There is likely at least one option available where you live to recycle your tree, in some places there are multiple choices. Many curbside recycling programs offer a tree pick up service, usually lasting the first few weeks of January (contact yours for more info). If this is not available, you can bring it to a yard waste facility yourself. Hopefully it is free, but if not you’ll have to consider it part of doing what’s right for the environment. Or, recycle it yourself by cutting it down into kindling or firewood.
Depends on where you live. If you are in the US, many localities have drop-off sites (usually the same place as regular compost drop-off) where you simply bring the tree, and some will even pick it up curbside. However, make sure you check before allowing a curbside pickup, as many of those just end up in a landfill.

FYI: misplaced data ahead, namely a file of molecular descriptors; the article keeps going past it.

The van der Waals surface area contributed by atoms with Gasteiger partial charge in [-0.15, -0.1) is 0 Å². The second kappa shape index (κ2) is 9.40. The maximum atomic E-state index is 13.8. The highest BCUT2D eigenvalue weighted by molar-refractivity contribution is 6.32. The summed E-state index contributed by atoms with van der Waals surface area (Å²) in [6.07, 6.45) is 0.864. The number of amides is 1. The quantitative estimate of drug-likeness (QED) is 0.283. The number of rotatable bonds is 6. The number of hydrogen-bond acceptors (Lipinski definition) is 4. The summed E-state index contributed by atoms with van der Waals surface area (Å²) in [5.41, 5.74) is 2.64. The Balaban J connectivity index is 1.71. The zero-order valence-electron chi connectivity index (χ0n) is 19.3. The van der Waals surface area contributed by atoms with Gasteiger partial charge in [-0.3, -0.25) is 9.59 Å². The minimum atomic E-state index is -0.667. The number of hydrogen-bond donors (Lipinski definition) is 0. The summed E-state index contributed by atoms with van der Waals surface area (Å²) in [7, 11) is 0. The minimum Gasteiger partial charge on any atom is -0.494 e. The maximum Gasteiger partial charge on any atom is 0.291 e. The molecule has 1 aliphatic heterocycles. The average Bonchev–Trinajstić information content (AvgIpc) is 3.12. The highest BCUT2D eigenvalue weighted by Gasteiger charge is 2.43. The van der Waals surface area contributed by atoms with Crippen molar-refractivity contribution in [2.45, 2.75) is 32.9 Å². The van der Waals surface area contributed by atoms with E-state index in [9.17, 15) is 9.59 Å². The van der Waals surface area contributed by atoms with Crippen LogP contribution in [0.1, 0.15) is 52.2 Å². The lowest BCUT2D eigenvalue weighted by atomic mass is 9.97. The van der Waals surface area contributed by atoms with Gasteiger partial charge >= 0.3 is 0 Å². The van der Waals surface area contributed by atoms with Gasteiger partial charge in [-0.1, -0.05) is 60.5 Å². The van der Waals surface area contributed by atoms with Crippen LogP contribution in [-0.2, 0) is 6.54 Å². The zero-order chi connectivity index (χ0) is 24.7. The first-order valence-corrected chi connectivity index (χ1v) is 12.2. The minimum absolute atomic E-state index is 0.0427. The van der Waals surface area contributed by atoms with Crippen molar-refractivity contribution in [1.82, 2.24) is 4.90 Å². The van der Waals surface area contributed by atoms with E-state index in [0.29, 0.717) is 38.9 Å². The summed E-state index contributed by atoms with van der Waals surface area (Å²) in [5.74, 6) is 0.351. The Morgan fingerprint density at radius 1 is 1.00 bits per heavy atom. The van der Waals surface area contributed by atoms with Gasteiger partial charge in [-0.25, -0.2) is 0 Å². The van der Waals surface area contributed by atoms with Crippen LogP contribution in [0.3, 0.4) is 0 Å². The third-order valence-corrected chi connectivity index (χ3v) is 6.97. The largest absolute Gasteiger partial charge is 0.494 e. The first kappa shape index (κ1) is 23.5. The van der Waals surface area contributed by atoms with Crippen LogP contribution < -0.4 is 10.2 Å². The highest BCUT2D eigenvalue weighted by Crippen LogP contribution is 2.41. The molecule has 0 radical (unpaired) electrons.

The best place to look would be a municipal website, where information on tree recycling will be found, or just call the phone number connecting you to city recycling offices.
Otherwise, the website Earth911.com has a recycling center locater that could help find a place near you.
Artificial Christmas trees are made from metal and PVC and are neither biodegradable or recycleable. Even worse, is that the majority of them are imported from China, thus furthering the footprint. Though many people feel that real trees should not be cut down and used as Christmas trees. There are however many recycling programs for real trees. Also, these farms support sustainable farming techniques.
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